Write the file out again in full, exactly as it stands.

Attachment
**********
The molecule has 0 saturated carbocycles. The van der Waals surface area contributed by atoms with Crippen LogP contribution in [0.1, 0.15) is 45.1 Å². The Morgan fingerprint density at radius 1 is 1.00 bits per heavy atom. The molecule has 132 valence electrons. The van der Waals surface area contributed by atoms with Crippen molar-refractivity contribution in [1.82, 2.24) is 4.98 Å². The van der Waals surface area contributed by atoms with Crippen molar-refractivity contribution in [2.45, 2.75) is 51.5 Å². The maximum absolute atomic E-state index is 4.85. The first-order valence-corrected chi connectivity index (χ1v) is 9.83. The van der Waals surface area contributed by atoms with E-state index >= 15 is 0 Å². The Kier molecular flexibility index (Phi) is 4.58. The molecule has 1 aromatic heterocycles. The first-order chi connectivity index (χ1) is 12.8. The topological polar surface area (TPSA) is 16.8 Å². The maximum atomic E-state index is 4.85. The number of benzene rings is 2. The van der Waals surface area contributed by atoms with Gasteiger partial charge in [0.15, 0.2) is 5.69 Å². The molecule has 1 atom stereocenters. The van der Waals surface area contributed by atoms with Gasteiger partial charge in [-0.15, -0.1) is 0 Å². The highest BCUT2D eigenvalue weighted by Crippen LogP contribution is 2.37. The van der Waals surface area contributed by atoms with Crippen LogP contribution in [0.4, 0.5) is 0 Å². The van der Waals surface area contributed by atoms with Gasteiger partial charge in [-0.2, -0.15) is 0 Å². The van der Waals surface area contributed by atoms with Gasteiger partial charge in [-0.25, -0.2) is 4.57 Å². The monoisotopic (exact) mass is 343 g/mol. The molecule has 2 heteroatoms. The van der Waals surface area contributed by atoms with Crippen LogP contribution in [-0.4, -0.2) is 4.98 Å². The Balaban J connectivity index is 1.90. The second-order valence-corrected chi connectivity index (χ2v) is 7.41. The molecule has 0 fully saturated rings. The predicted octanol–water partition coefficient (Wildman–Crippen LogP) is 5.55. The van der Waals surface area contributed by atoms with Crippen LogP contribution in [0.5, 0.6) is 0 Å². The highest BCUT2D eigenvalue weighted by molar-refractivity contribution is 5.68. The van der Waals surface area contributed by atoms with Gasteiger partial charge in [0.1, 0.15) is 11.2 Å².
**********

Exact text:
The molecule has 0 saturated carbocycles. The van der Waals surface area contributed by atoms with Crippen LogP contribution in [0.1, 0.15) is 45.1 Å². The Morgan fingerprint density at radius 1 is 1.00 bits per heavy atom. The molecule has 132 valence electrons. The van der Waals surface area contributed by atoms with Crippen molar-refractivity contribution in [1.82, 2.24) is 4.98 Å². The van der Waals surface area contributed by atoms with Crippen molar-refractivity contribution in [2.45, 2.75) is 51.5 Å². The maximum absolute atomic E-state index is 4.85. The first-order valence-corrected chi connectivity index (χ1v) is 9.83. The van der Waals surface area contributed by atoms with E-state index >= 15 is 0 Å². The Kier molecular flexibility index (Phi) is 4.58. The molecule has 1 aromatic heterocycles. The first-order chi connectivity index (χ1) is 12.8. The topological polar surface area (TPSA) is 16.8 Å². The maximum atomic E-state index is 4.85. The number of benzene rings is 2. The van der Waals surface area contributed by atoms with Gasteiger partial charge in [0.15, 0.2) is 5.69 Å². The molecule has 1 atom stereocenters. The van der Waals surface area contributed by atoms with Gasteiger partial charge in [-0.15, -0.1) is 0 Å². The highest BCUT2D eigenvalue weighted by Crippen LogP contribution is 2.37. The van der Waals surface area contributed by atoms with Crippen LogP contribution in [0.4, 0.5) is 0 Å². The van der Waals surface area contributed by atoms with Gasteiger partial charge in [-0.2, -0.15) is 0 Å². The van der Waals surface area contributed by atoms with Gasteiger partial charge in [-0.25, -0.2) is 4.57 Å². The monoisotopic (exact) mass is 343 g/mol. The molecule has 2 heteroatoms. The van der Waals surface area contributed by atoms with Crippen LogP contribution in [-0.4, -0.2) is 4.98 Å². The Balaban J connectivity index is 1.90. The second-order valence-corrected chi connectivity index (χ2v) is 7.41. The molecule has 0 fully saturated rings. The predicted octanol–water partition coefficient (Wildman–Crippen LogP) is 5.55. The van der Waals surface area contributed by atoms with Crippen LogP contribution in [0.5, 0.6) is 0 Å². The highest BCUT2D eigenvalue weighted by molar-refractivity contribution is 5.68. The van der Waals surface area contributed by atoms with Gasteiger partial charge in [0.1, 0.15) is 11.2 Å².